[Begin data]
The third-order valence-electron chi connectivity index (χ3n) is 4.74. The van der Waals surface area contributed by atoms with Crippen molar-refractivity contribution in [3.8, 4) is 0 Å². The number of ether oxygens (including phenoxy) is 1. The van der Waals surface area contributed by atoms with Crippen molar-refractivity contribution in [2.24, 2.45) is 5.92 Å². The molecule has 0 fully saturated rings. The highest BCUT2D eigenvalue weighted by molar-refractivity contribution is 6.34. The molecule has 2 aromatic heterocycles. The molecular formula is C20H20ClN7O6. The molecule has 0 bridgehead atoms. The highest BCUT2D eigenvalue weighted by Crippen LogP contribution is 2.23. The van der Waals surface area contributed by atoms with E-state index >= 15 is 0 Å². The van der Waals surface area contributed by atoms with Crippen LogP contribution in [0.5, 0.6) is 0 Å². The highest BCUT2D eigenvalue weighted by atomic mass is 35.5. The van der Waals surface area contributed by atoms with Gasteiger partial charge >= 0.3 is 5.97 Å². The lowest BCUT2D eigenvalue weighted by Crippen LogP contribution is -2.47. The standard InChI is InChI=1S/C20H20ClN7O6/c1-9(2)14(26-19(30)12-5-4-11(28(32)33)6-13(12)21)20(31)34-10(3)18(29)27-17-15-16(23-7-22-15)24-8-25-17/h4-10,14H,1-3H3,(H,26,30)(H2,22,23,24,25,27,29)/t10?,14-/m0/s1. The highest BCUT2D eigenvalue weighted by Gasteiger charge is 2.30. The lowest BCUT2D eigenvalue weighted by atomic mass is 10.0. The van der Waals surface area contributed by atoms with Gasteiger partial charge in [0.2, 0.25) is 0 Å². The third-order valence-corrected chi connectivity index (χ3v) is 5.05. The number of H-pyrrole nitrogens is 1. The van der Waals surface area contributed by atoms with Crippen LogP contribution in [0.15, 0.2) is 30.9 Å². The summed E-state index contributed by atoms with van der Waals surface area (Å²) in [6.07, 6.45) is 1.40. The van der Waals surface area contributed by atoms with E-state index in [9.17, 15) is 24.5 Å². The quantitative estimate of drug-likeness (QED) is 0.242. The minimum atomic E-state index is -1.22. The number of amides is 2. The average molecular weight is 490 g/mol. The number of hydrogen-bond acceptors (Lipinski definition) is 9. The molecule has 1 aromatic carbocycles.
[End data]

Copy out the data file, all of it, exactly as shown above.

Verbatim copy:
The third-order valence-electron chi connectivity index (χ3n) is 4.74. The van der Waals surface area contributed by atoms with Crippen molar-refractivity contribution in [3.8, 4) is 0 Å². The number of ether oxygens (including phenoxy) is 1. The van der Waals surface area contributed by atoms with Crippen molar-refractivity contribution in [2.24, 2.45) is 5.92 Å². The molecule has 0 fully saturated rings. The highest BCUT2D eigenvalue weighted by molar-refractivity contribution is 6.34. The molecule has 2 aromatic heterocycles. The molecular formula is C20H20ClN7O6. The molecule has 0 bridgehead atoms. The highest BCUT2D eigenvalue weighted by Crippen LogP contribution is 2.23. The van der Waals surface area contributed by atoms with E-state index >= 15 is 0 Å². The van der Waals surface area contributed by atoms with Crippen LogP contribution in [0.5, 0.6) is 0 Å². The highest BCUT2D eigenvalue weighted by atomic mass is 35.5. The van der Waals surface area contributed by atoms with Gasteiger partial charge >= 0.3 is 5.97 Å². The lowest BCUT2D eigenvalue weighted by Crippen LogP contribution is -2.47. The standard InChI is InChI=1S/C20H20ClN7O6/c1-9(2)14(26-19(30)12-5-4-11(28(32)33)6-13(12)21)20(31)34-10(3)18(29)27-17-15-16(23-7-22-15)24-8-25-17/h4-10,14H,1-3H3,(H,26,30)(H2,22,23,24,25,27,29)/t10?,14-/m0/s1. The highest BCUT2D eigenvalue weighted by Gasteiger charge is 2.30. The lowest BCUT2D eigenvalue weighted by atomic mass is 10.0. The van der Waals surface area contributed by atoms with Gasteiger partial charge in [0.2, 0.25) is 0 Å². The third-order valence-corrected chi connectivity index (χ3v) is 5.05. The number of H-pyrrole nitrogens is 1. The van der Waals surface area contributed by atoms with Crippen LogP contribution in [0.15, 0.2) is 30.9 Å². The summed E-state index contributed by atoms with van der Waals surface area (Å²) in [6.07, 6.45) is 1.40. The van der Waals surface area contributed by atoms with E-state index in [9.17, 15) is 24.5 Å². The quantitative estimate of drug-likeness (QED) is 0.242. The minimum atomic E-state index is -1.22. The number of amides is 2. The average molecular weight is 490 g/mol. The number of hydrogen-bond acceptors (Lipinski definition) is 9. The molecule has 1 aromatic carbocycles.